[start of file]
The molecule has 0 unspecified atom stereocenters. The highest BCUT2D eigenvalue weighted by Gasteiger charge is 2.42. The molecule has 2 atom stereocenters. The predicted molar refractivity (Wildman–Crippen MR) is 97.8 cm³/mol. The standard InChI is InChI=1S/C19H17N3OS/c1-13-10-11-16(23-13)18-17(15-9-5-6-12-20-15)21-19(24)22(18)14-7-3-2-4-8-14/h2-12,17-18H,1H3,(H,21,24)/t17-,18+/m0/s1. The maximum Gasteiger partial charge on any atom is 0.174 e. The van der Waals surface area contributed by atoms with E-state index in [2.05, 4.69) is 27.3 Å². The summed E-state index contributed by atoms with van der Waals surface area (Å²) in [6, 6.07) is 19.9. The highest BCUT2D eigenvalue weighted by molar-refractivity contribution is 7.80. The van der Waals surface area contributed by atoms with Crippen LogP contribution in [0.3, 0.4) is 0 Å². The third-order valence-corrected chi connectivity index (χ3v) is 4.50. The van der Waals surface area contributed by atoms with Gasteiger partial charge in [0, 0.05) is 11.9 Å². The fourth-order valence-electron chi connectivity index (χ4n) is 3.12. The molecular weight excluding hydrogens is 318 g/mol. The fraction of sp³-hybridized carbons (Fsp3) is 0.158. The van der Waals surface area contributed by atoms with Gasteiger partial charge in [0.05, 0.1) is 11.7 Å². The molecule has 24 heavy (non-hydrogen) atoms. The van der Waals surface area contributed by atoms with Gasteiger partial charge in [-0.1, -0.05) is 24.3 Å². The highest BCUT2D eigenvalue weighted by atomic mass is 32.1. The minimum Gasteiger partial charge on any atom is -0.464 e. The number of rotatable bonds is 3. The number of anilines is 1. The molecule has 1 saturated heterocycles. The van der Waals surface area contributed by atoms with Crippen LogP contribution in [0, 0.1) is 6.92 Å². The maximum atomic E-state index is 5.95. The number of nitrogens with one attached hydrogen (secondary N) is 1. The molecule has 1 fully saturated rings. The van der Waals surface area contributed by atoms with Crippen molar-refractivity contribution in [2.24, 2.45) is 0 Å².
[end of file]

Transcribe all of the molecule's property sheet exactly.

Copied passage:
The molecule has 0 unspecified atom stereocenters. The highest BCUT2D eigenvalue weighted by Gasteiger charge is 2.42. The molecule has 2 atom stereocenters. The predicted molar refractivity (Wildman–Crippen MR) is 97.8 cm³/mol. The standard InChI is InChI=1S/C19H17N3OS/c1-13-10-11-16(23-13)18-17(15-9-5-6-12-20-15)21-19(24)22(18)14-7-3-2-4-8-14/h2-12,17-18H,1H3,(H,21,24)/t17-,18+/m0/s1. The maximum Gasteiger partial charge on any atom is 0.174 e. The van der Waals surface area contributed by atoms with E-state index in [2.05, 4.69) is 27.3 Å². The summed E-state index contributed by atoms with van der Waals surface area (Å²) in [6, 6.07) is 19.9. The highest BCUT2D eigenvalue weighted by molar-refractivity contribution is 7.80. The van der Waals surface area contributed by atoms with Crippen LogP contribution in [0.3, 0.4) is 0 Å². The third-order valence-corrected chi connectivity index (χ3v) is 4.50. The van der Waals surface area contributed by atoms with Gasteiger partial charge in [0, 0.05) is 11.9 Å². The fourth-order valence-electron chi connectivity index (χ4n) is 3.12. The molecular weight excluding hydrogens is 318 g/mol. The fraction of sp³-hybridized carbons (Fsp3) is 0.158. The van der Waals surface area contributed by atoms with Gasteiger partial charge in [0.05, 0.1) is 11.7 Å². The molecule has 24 heavy (non-hydrogen) atoms. The van der Waals surface area contributed by atoms with Gasteiger partial charge in [-0.1, -0.05) is 24.3 Å². The highest BCUT2D eigenvalue weighted by atomic mass is 32.1. The minimum Gasteiger partial charge on any atom is -0.464 e. The number of rotatable bonds is 3. The number of anilines is 1. The molecule has 1 saturated heterocycles. The van der Waals surface area contributed by atoms with Crippen LogP contribution in [0, 0.1) is 6.92 Å². The maximum atomic E-state index is 5.95. The number of nitrogens with one attached hydrogen (secondary N) is 1. The molecule has 1 fully saturated rings. The van der Waals surface area contributed by atoms with Crippen molar-refractivity contribution in [2.24, 2.45) is 0 Å².